The Cluster Model dialogue gives abbreviated information about the model, and enables Cluster Members or Cluster Model Statistics to be selected....
The Model Statistics dialogue shows the range of statistics that can be displayed for the current cluster model, and allows the format of means and percentages to be controlled. Continuous and Ordinal variables can be displayed in their original or transformed scales.
Having selected the cluster model statistics that are required, simply click "Compute Statistics" and the results will be displayed. They can then be copied to a document or spreadsheet, for further reporting or analysis. Alternatively, you can write the results directly to a file, which can then be read by Word or Excel, or analyzed further by other software. An extract from the table is shown below:
Most of the results are self-explanatory, e.g. means, standard deviations, minima, maxima, frequencies and percentages. It might be helpful to describe the following diagnostic statistics:
P-ratio (binary variables): the percentage occurrence within a cluster divided by the percentage occurrence overall. In random sampling, a P-ratio of 1 is expected; hence a P-ratio greater than 1 indicates that the attribute is more prevalent within the cluster than overall, and conversely, a P-ratio of less than 1 indicates that the attribute is more absent within the cluster than overall.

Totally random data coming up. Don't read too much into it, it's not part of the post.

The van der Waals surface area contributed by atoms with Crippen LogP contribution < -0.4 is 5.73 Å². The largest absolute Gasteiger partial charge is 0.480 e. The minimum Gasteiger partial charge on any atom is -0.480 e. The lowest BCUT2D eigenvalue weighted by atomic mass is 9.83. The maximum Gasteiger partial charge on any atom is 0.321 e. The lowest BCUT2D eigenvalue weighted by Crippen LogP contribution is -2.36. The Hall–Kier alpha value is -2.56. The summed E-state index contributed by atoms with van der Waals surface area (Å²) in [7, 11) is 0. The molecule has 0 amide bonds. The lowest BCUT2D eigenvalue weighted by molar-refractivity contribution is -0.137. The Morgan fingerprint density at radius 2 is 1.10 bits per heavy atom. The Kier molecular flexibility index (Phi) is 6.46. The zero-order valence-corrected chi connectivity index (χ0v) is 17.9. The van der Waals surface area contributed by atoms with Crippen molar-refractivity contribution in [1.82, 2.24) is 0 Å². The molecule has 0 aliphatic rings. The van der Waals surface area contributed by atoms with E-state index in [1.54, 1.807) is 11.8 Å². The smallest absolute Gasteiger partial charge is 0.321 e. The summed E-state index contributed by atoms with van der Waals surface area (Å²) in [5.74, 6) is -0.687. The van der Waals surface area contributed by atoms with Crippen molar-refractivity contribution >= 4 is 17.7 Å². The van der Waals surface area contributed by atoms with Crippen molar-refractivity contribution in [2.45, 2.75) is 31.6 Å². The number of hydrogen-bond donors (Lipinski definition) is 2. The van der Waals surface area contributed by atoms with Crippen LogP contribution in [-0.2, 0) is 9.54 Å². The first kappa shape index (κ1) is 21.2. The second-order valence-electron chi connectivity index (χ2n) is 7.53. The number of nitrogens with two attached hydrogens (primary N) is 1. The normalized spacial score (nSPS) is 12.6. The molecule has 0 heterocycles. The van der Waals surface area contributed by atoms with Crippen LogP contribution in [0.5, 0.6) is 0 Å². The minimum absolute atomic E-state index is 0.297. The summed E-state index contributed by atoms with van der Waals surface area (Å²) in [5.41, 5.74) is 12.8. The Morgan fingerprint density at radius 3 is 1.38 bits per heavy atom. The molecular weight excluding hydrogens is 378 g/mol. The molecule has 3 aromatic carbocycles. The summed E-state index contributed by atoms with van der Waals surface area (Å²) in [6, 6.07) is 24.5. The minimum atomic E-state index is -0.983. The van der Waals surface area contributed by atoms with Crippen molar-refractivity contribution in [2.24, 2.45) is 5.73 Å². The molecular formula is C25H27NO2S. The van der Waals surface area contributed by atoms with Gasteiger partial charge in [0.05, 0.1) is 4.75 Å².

t-value (ordinal and continuous variables): a t-statistic that compares the cluster means with the overall mean. If Xcj is the mean of variable j within cluster c, Xj is the overall mean for variable j, and Sj is the overall standard deviation for variable j, then t-value = (Xcj – Xj)/Sj The expected value of the t-value in random sampling is 0; that is to say that a cluster mean would not be expected to deviate significantly from the overall mean if the cluster values have been randomly chosen. Any large positive (or negative) t-value indicates that the cluster mean is substantially higher (or lower) than the overall mean for that variable.
F-ratio (ordinal and continuous variables)
: the ratio of the variance within a cluster divided by the variance overall. If Fcj is the variance of variable j within cluster c, and Fj is the overall variance for variable j, then F-ratio = Vcj
/Vj Note that the variance is simply the square of the standard deviation. The expected value of the F-ratio in random sampling is 1;
that is to say that a cluster variance would not be expected to deviate significantly from the overall variance if the cluster
values have been randomly chosen. Any small F-ratio indicates that the variable has comparitively low variation within the cluster and is therefore a good diagnostic variable for the cluster.
An example of a statistics table for a cluster model obtained by
An example of a statistics table for a cluster model obtained byk-means analysis with mixed data types is shown below: